othing, no one, resisted my mother. I'll never forget the Sunday when, angryat having been "had"
one of her favorite expressions
by her butcher, she rose in themiddle of our family lunch, grabbed the dish on which the roast beef sat surroundedby potatoes and green beans and ordered me to follow her. I wasn't even ten then andthe expedition was labeled as formative: "Remember Victor, you must never allowyourself to be had.
ever!"I remember running behind her as she strode down the Avenue Mozart,oblivious to the bewildered stares following this tall and beautiful woman, her roastbeef and her son. At the Boucherie Jasmin, my mother stormed in as the butcher, abig, ruddy redhead with a handlebar mustache was helping his last customers of theday. Too shy to follow her, I stood at the door, shuffling my feet in the sawdust.Ignoring the line, my mother planted herself in front of the butcher and laid her dish of roast beef, potatoes and green beans on the marble counter. "Have some!" she ordered.I wasn't too young to be embarrassed and would have given anything to beallowed to run away, but was afraid of the reprisals."I said, have some. Eat!" my mother thundered. The big man seemed frozen.At a total loss, he looked around and saw nothing but laughing or horrified faces."Do I have to help you?" she insisted. "Give me your knife."Defeated, the butcher handed my mother his knife. She carved a slice of beef and shoved it under his nose; "Eat this now! Eat it and tell me if this is the tender meatyou promised me. I should take it to the cobbler; he'd make soles out of it."As we were walking home, I remember being both ashamed and deeply in aweof my mother. I didn't know anyone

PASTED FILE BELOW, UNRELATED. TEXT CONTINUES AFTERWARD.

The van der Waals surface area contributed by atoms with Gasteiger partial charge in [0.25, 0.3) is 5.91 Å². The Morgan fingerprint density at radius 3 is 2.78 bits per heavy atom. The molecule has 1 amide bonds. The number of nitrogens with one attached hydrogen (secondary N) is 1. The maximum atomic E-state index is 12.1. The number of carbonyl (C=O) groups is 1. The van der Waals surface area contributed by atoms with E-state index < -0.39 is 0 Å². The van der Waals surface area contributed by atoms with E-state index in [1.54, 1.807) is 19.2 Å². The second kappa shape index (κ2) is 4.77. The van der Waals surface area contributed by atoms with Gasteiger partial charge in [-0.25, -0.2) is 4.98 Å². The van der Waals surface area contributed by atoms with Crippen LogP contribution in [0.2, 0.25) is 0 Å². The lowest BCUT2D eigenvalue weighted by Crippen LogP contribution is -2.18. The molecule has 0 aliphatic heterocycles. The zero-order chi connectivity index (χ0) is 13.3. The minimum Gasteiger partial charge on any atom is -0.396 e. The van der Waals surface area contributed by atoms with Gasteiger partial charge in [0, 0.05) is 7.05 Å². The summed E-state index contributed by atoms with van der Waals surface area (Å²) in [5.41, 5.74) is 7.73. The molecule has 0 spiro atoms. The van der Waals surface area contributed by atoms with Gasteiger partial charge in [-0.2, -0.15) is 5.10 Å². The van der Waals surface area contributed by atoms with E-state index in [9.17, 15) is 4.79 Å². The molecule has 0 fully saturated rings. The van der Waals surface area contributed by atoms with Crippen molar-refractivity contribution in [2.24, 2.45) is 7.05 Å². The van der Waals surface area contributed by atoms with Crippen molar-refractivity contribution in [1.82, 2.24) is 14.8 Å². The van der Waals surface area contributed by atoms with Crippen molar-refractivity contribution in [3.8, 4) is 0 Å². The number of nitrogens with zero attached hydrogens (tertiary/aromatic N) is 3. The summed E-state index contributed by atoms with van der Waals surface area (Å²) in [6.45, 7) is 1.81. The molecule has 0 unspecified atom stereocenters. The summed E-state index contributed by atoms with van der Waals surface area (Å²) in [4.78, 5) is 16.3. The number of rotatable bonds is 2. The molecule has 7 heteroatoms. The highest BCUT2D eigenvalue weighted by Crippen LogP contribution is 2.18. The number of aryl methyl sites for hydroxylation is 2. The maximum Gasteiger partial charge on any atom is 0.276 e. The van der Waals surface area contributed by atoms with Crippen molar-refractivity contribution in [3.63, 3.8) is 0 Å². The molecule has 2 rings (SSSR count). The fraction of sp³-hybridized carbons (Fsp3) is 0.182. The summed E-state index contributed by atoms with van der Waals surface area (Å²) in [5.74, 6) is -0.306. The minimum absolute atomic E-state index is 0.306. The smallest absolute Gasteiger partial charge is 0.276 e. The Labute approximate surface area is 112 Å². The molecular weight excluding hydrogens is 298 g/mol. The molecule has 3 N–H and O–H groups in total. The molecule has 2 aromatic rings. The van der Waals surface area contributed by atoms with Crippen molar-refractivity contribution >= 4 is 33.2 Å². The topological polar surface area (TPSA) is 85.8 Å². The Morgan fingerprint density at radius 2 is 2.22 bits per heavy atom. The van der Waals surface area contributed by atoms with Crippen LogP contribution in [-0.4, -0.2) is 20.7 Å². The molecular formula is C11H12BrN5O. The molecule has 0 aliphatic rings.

and some thirty years later, still haven't met any